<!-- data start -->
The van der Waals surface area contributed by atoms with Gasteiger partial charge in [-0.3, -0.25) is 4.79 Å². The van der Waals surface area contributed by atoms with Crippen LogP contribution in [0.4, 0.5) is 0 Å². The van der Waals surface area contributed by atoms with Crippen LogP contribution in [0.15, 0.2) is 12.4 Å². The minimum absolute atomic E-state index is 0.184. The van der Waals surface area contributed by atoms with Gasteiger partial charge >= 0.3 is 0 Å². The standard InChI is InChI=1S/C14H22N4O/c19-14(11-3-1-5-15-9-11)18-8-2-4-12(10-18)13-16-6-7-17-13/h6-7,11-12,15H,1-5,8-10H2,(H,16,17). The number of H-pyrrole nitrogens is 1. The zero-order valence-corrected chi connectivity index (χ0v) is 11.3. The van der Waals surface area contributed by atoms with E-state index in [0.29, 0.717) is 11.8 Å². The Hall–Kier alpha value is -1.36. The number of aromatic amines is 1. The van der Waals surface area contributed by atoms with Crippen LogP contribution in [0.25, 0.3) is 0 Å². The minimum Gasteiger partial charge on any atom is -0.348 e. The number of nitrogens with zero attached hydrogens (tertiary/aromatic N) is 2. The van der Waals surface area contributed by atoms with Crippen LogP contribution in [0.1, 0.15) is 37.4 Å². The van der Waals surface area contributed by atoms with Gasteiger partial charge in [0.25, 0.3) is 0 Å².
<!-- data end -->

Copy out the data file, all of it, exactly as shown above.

The van der Waals surface area contributed by atoms with Gasteiger partial charge in [-0.3, -0.25) is 4.79 Å². The van der Waals surface area contributed by atoms with Crippen LogP contribution in [0.4, 0.5) is 0 Å². The van der Waals surface area contributed by atoms with Crippen LogP contribution in [0.15, 0.2) is 12.4 Å². The minimum absolute atomic E-state index is 0.184. The van der Waals surface area contributed by atoms with Gasteiger partial charge >= 0.3 is 0 Å². The standard InChI is InChI=1S/C14H22N4O/c19-14(11-3-1-5-15-9-11)18-8-2-4-12(10-18)13-16-6-7-17-13/h6-7,11-12,15H,1-5,8-10H2,(H,16,17). The number of H-pyrrole nitrogens is 1. The zero-order valence-corrected chi connectivity index (χ0v) is 11.3. The van der Waals surface area contributed by atoms with E-state index in [0.29, 0.717) is 11.8 Å². The Hall–Kier alpha value is -1.36. The number of aromatic amines is 1. The van der Waals surface area contributed by atoms with Crippen LogP contribution in [0.25, 0.3) is 0 Å². The minimum Gasteiger partial charge on any atom is -0.348 e. The number of nitrogens with zero attached hydrogens (tertiary/aromatic N) is 2. The van der Waals surface area contributed by atoms with Crippen LogP contribution in [0.1, 0.15) is 37.4 Å². The van der Waals surface area contributed by atoms with Gasteiger partial charge in [0.25, 0.3) is 0 Å².